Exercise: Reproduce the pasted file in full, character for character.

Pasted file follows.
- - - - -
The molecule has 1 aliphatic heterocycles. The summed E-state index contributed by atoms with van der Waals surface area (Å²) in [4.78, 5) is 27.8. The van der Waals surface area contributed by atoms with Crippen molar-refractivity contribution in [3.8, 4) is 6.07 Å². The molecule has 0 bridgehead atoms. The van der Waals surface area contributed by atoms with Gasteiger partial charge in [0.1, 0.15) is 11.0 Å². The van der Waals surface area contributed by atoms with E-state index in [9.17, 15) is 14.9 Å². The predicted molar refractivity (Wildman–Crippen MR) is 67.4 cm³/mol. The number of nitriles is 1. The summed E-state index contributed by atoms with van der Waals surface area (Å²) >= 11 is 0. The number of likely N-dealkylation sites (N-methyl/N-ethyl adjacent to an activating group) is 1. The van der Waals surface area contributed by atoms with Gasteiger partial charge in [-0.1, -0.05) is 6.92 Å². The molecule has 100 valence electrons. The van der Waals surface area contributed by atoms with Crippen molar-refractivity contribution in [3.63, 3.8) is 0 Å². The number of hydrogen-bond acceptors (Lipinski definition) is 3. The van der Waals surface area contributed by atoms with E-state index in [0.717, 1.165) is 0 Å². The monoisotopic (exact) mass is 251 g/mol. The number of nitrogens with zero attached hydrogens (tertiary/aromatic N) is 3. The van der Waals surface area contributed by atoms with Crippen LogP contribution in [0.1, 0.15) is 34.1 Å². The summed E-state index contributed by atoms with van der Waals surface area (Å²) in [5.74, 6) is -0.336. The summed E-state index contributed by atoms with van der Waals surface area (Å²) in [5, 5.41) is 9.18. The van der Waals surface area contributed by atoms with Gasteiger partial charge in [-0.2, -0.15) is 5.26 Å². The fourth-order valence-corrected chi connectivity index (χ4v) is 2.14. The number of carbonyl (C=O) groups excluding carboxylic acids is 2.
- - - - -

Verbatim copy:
The molecule has 1 aliphatic heterocycles. The summed E-state index contributed by atoms with van der Waals surface area (Å²) in [4.78, 5) is 27.8. The van der Waals surface area contributed by atoms with Crippen molar-refractivity contribution in [3.8, 4) is 6.07 Å². The molecule has 0 bridgehead atoms. The van der Waals surface area contributed by atoms with Gasteiger partial charge in [0.1, 0.15) is 11.0 Å². The van der Waals surface area contributed by atoms with E-state index in [9.17, 15) is 14.9 Å². The predicted molar refractivity (Wildman–Crippen MR) is 67.4 cm³/mol. The number of nitriles is 1. The summed E-state index contributed by atoms with van der Waals surface area (Å²) >= 11 is 0. The number of likely N-dealkylation sites (N-methyl/N-ethyl adjacent to an activating group) is 1. The van der Waals surface area contributed by atoms with Gasteiger partial charge in [-0.1, -0.05) is 6.92 Å². The molecule has 100 valence electrons. The van der Waals surface area contributed by atoms with Crippen molar-refractivity contribution in [3.63, 3.8) is 0 Å². The number of hydrogen-bond acceptors (Lipinski definition) is 3. The van der Waals surface area contributed by atoms with E-state index in [0.717, 1.165) is 0 Å². The monoisotopic (exact) mass is 251 g/mol. The number of nitrogens with zero attached hydrogens (tertiary/aromatic N) is 3. The van der Waals surface area contributed by atoms with Crippen LogP contribution in [0.1, 0.15) is 34.1 Å². The summed E-state index contributed by atoms with van der Waals surface area (Å²) in [5.74, 6) is -0.336. The summed E-state index contributed by atoms with van der Waals surface area (Å²) in [5, 5.41) is 9.18. The van der Waals surface area contributed by atoms with Gasteiger partial charge in [-0.2, -0.15) is 5.26 Å². The fourth-order valence-corrected chi connectivity index (χ4v) is 2.14. The number of carbonyl (C=O) groups excluding carboxylic acids is 2.